If you are conducting systematic literature searches you are very likely to run searchers in online databases. How well these searches capture relevant literature?
In our recent paper (Foo et al. 2021) we explained the systematic review process, from question formulation to screening the retrieved records, but we only briefly mentioned the need for checking the performance of database searches. There is very little practical guidance available on how to do this and there is also some confusion about the relevant terminology.
To fill this gap, I will explain what benchmarking is and how it can be done using Scopus database search as an example. There are some more complicated ways of benchmarking, esp. in computational projects, but I leave them for another time, as usually simple benchmarking will be sufficient (unless you get a very picky manuscript reviewer).
Scopus has a broad and interdisciplinary coverage, user-friendly interface with advanced search functionality. For these reasons, Scopus is our database of choice for performing mains searches. We also use Web of Science (Web of Knowledge), which is quite similar, and techniques presented in this blog will apply there too, with minor modifications.
What is benchmarking?
Its main function is to check if your search is able to find relevant papers indexed (i.e. available as records) in a given database. You do not know in advance all the relevant records in the database until you check ALL of the records there against your inclusion criteria (and this is obviously impossible). So, checking is usually done against a pre-determined set of relevant publications. We call this set "banchmarks" or "benchmarking set", but other names used for these are "validation set" or "test set".
How to get a benchmarking set of papers?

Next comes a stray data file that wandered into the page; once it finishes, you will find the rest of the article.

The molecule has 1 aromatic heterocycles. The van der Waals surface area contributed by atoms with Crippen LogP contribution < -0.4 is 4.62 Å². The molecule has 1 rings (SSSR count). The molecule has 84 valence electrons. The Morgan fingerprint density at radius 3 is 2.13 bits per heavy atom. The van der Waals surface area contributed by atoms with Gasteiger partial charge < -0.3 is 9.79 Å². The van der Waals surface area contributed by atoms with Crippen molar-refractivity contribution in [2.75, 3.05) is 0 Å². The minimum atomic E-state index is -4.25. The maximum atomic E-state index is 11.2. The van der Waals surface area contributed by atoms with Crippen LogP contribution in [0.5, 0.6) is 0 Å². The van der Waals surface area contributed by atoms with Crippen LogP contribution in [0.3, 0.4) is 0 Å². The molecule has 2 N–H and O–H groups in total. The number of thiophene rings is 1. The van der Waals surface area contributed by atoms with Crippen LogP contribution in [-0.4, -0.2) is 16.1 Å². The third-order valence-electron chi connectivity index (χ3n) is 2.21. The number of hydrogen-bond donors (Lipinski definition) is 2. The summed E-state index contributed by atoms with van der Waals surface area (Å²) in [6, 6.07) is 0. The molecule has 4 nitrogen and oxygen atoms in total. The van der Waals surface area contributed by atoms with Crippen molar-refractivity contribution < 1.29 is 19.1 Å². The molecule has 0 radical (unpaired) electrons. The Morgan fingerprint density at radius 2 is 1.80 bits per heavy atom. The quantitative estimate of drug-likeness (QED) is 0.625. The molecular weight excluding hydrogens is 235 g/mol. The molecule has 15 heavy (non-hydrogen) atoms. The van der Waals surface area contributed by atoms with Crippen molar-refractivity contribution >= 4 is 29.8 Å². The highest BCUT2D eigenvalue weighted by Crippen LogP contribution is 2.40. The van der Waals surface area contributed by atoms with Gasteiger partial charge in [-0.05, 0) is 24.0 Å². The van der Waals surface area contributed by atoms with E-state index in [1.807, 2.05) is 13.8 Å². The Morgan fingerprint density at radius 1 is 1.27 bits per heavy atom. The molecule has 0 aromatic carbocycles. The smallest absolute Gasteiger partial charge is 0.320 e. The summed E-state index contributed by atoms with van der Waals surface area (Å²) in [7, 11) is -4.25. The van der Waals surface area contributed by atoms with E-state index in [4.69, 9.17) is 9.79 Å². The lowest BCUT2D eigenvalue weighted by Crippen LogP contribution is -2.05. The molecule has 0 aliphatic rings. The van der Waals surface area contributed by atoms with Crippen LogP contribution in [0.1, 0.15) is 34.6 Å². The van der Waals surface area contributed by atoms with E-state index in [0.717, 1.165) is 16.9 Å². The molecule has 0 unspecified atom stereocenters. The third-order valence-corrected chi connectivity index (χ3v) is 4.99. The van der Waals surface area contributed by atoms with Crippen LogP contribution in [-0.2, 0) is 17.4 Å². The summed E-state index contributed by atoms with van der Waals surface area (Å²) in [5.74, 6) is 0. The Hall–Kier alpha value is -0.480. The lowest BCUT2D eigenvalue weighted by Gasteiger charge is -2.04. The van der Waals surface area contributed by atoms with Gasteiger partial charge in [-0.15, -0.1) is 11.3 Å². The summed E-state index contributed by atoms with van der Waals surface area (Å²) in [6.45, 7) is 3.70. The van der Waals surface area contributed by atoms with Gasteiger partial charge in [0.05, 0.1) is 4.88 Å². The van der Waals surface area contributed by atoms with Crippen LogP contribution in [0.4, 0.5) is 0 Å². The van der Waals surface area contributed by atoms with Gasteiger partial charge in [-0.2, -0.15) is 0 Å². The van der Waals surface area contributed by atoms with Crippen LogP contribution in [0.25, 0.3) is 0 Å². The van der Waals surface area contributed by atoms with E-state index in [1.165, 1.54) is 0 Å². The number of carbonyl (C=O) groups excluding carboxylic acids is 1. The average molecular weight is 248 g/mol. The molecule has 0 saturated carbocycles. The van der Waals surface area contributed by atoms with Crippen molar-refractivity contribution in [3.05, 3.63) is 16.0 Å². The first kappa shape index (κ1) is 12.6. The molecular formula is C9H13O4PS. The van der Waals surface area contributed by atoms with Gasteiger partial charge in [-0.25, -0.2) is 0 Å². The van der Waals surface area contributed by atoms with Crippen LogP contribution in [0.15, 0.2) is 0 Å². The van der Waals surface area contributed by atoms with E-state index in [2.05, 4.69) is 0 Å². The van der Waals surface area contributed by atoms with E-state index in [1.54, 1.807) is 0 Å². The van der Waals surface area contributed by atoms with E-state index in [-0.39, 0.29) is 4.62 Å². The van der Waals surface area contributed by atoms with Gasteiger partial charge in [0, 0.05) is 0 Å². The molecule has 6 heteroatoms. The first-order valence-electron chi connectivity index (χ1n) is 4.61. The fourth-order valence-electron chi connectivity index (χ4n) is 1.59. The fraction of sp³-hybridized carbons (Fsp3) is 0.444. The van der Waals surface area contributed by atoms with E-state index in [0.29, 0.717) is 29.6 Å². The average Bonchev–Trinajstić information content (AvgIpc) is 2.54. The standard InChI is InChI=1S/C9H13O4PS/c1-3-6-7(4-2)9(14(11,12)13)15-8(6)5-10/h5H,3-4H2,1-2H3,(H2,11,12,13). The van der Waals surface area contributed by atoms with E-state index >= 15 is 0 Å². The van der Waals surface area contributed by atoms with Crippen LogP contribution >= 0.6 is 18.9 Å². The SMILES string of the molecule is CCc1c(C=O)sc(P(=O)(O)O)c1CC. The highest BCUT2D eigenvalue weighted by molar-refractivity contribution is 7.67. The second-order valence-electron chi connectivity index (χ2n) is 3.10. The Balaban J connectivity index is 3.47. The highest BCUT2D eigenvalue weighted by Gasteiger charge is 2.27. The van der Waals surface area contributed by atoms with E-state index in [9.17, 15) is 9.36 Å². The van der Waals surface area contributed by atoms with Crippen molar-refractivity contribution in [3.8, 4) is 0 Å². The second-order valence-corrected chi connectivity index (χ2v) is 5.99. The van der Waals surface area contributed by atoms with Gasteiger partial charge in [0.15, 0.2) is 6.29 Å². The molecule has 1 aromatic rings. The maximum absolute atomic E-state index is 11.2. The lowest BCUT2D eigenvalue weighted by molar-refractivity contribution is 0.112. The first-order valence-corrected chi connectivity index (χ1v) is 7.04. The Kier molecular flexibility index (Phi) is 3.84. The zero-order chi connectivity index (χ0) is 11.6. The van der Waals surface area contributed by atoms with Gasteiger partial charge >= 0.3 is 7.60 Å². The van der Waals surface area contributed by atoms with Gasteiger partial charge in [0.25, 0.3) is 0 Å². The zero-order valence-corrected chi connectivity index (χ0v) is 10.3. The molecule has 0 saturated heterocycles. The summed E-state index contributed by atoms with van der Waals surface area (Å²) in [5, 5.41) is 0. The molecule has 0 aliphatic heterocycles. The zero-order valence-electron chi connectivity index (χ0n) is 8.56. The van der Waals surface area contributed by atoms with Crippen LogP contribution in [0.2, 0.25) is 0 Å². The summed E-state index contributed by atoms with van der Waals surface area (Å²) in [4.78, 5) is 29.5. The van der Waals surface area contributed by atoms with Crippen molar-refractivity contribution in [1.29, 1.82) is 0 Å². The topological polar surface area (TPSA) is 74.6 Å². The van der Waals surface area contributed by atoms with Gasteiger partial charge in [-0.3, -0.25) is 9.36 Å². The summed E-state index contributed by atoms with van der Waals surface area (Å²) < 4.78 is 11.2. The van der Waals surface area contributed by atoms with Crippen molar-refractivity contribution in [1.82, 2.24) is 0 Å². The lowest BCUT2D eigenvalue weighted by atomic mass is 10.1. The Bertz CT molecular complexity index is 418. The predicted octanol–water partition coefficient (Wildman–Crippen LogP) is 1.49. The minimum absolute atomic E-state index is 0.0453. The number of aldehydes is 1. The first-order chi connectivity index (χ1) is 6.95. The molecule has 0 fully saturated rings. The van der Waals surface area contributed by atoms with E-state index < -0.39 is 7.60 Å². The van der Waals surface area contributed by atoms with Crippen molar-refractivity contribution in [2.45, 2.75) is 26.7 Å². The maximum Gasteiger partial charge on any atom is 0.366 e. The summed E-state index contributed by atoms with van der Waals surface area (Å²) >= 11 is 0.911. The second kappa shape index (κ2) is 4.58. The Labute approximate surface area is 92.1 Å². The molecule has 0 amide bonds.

We would usually collect relevant papers from various sources - relevant reviews on the topic, Google Scholar, ConnectedPapers, CiteHero, etc. We pick a set of minimum 10 papers, and collect their full references (bibliographic records), including DOI.
How to quickly benchmark in Scopus?
I use an example based on our recent protocol of a systematic map (Vendl et al. 2021 - accepted preprint link). The benchmark set we used consists of 10 papers.
All steps are performed on Scopus using "Advanced document search", which allows us to use complex custom search strings but also has a useful feature of tracking history of recent searches (as a table at the bottom of the search page).
Here is the process in seven simple steps, with screenshots:
Find your benchmark papers on Scopus using a search string made of paper's doi (search strings based on titles are longer and less accurate):
This should find all benchmark papers that are indexed in the database (unless associated doi is wrong, which sometimes happens). If some papers do not get picked up, search for them individually using title, then author or citing papers, get their "correct" doi or other identification code. In the example, all benchmark papers were found:
Now run the search you would like to be validated against the benchmark set, e.g.:
This search finds over 2,000 references:
When you go back to the main Advanced Search window (it is easiest by clicking on "Search" link in the top right of the results window), below the box for specifying the searches, there is a table displaying your search history. On the top right of the table, there is a small box, titled "Combine queries...", that allows to quickly combine searches (you could also do that manually in the search box, but this requires careful copying and pasting long search strings). It is easy to combine search numbers from search history (in this case searches #5 AND #6):
After pressing Enter the search is re-run with combined search strings:
When the number of returned record equals the number of papers in the benchmarking set (as in this example) - all benchmark papers were found by the search string being validated. If the number is less - some benchmark papers were not found. Although you do not have to aim for 100% search string sensitivity, it is desirable to be able to locate most of the benchmark papers, so carefully revise your string and benchmark it again.
Advantages of benchmarking using online database:
- quick and accurate, because databases use their internal records IDs to check overlaps of the lists of references, rather than trying to match titles
- easily works with searches that bring up very large numbers of references - no need to download large files with all the records (there are usually limits on downloads - 2,000 records fro Scopus, 1,000 for WoS, per download file)
- displays your search history, you can then export/copy as documentation of your benchmarking process (add your comments to this).